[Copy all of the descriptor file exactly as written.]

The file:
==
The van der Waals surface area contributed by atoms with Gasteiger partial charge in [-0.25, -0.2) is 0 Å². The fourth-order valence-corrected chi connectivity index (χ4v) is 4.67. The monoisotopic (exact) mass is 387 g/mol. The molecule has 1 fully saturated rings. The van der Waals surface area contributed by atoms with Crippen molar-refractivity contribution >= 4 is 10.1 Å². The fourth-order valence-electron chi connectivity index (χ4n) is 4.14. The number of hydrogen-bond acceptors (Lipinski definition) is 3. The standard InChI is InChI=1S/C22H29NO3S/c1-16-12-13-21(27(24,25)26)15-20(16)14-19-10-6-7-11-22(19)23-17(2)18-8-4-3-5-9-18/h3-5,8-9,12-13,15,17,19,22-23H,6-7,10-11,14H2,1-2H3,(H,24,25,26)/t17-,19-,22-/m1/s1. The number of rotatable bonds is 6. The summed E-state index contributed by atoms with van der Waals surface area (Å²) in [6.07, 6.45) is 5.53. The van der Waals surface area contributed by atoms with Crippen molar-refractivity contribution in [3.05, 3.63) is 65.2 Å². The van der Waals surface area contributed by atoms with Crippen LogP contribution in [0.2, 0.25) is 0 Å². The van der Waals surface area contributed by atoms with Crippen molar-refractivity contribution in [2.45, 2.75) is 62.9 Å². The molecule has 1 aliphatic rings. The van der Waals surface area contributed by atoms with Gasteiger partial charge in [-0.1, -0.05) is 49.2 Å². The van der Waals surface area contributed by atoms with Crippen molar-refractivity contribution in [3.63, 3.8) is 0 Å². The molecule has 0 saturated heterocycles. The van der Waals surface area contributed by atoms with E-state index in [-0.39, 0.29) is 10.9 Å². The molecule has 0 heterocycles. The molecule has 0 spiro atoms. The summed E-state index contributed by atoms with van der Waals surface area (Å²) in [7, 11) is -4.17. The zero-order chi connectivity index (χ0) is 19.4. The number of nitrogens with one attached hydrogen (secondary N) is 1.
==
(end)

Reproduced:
The van der Waals surface area contributed by atoms with Gasteiger partial charge in [-0.25, -0.2) is 0 Å². The fourth-order valence-corrected chi connectivity index (χ4v) is 4.67. The monoisotopic (exact) mass is 387 g/mol. The molecule has 1 fully saturated rings. The van der Waals surface area contributed by atoms with Crippen molar-refractivity contribution >= 4 is 10.1 Å². The fourth-order valence-electron chi connectivity index (χ4n) is 4.14. The number of hydrogen-bond acceptors (Lipinski definition) is 3. The standard InChI is InChI=1S/C22H29NO3S/c1-16-12-13-21(27(24,25)26)15-20(16)14-19-10-6-7-11-22(19)23-17(2)18-8-4-3-5-9-18/h3-5,8-9,12-13,15,17,19,22-23H,6-7,10-11,14H2,1-2H3,(H,24,25,26)/t17-,19-,22-/m1/s1. The number of rotatable bonds is 6. The summed E-state index contributed by atoms with van der Waals surface area (Å²) in [6.07, 6.45) is 5.53. The van der Waals surface area contributed by atoms with Crippen molar-refractivity contribution in [3.05, 3.63) is 65.2 Å². The van der Waals surface area contributed by atoms with Crippen LogP contribution in [0.2, 0.25) is 0 Å². The van der Waals surface area contributed by atoms with Crippen molar-refractivity contribution in [2.45, 2.75) is 62.9 Å². The molecule has 1 aliphatic rings. The van der Waals surface area contributed by atoms with Gasteiger partial charge in [-0.1, -0.05) is 49.2 Å². The van der Waals surface area contributed by atoms with Crippen molar-refractivity contribution in [3.63, 3.8) is 0 Å². The molecule has 0 saturated heterocycles. The van der Waals surface area contributed by atoms with E-state index in [-0.39, 0.29) is 10.9 Å². The molecule has 0 heterocycles. The molecule has 0 spiro atoms. The summed E-state index contributed by atoms with van der Waals surface area (Å²) in [7, 11) is -4.17. The zero-order chi connectivity index (χ0) is 19.4. The number of nitrogens with one attached hydrogen (secondary N) is 1.